In general, heating causes a fluid to expand in volume, reducing its density and causing it to rise.
At the beginning of this experiment, because you thoroughly mixed the soapy liquid in the pan before heating it, the temperature and density of the soapy liquid is the same throughout. When the pan is heated, the liquid at the bottom of the pan heats up first, becoming less dense. This lighter liquid rises in localized columns. When this warmer, less-dense fluid reaches the surface, it cools, becomes heavier, and sinks.
The localized region where the fluid rises and sinks is called a convection cell. Adding food coloring highlights the movement of these convection currents.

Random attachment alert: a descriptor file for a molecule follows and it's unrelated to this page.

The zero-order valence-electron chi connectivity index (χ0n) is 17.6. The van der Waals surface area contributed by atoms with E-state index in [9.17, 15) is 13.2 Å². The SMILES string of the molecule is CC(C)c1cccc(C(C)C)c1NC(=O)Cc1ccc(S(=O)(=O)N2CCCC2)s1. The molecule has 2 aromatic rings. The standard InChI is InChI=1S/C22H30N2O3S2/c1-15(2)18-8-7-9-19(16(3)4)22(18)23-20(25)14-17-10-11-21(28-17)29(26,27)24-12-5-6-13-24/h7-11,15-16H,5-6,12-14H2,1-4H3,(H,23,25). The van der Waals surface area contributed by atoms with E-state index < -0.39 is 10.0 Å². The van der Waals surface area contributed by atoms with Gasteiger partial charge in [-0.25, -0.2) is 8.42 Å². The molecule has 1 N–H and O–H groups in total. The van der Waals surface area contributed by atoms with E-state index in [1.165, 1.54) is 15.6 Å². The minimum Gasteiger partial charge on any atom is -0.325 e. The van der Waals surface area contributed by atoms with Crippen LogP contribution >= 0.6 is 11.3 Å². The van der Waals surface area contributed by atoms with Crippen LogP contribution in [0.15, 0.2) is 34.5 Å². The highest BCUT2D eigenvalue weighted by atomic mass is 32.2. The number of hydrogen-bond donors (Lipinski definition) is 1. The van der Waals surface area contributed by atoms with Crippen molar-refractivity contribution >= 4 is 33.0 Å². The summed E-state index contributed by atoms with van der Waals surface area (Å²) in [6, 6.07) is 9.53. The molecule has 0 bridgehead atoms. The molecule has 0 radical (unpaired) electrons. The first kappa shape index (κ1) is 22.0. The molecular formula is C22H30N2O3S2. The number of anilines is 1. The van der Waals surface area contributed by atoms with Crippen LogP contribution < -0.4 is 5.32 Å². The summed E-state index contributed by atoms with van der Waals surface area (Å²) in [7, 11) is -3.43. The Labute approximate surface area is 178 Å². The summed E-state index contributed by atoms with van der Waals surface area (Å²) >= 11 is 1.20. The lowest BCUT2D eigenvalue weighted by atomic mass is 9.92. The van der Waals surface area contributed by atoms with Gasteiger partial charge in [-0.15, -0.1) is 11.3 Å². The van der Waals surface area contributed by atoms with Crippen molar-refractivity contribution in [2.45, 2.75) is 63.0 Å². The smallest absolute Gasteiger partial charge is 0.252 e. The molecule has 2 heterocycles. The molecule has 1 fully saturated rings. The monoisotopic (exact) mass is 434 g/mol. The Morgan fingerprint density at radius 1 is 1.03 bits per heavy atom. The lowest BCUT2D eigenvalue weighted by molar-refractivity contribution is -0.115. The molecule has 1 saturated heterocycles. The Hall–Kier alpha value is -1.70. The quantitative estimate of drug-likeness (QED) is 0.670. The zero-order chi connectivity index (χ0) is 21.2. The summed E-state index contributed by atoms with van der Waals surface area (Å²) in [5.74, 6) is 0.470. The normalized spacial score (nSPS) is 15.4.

When the pan is placed on the hot plate, convection cells rise through the liquid directly above the heating element (or coins, if you used them).
When the warm pan is then placed on a cool surface, the convection process slows. This causes the convection cells to widen and become extremely well defined. This slowing of the convection process allows the solution to calm down enough for darker, curved lines to appear. These dark lines show where the fluid of one or more convection cells is diving downward.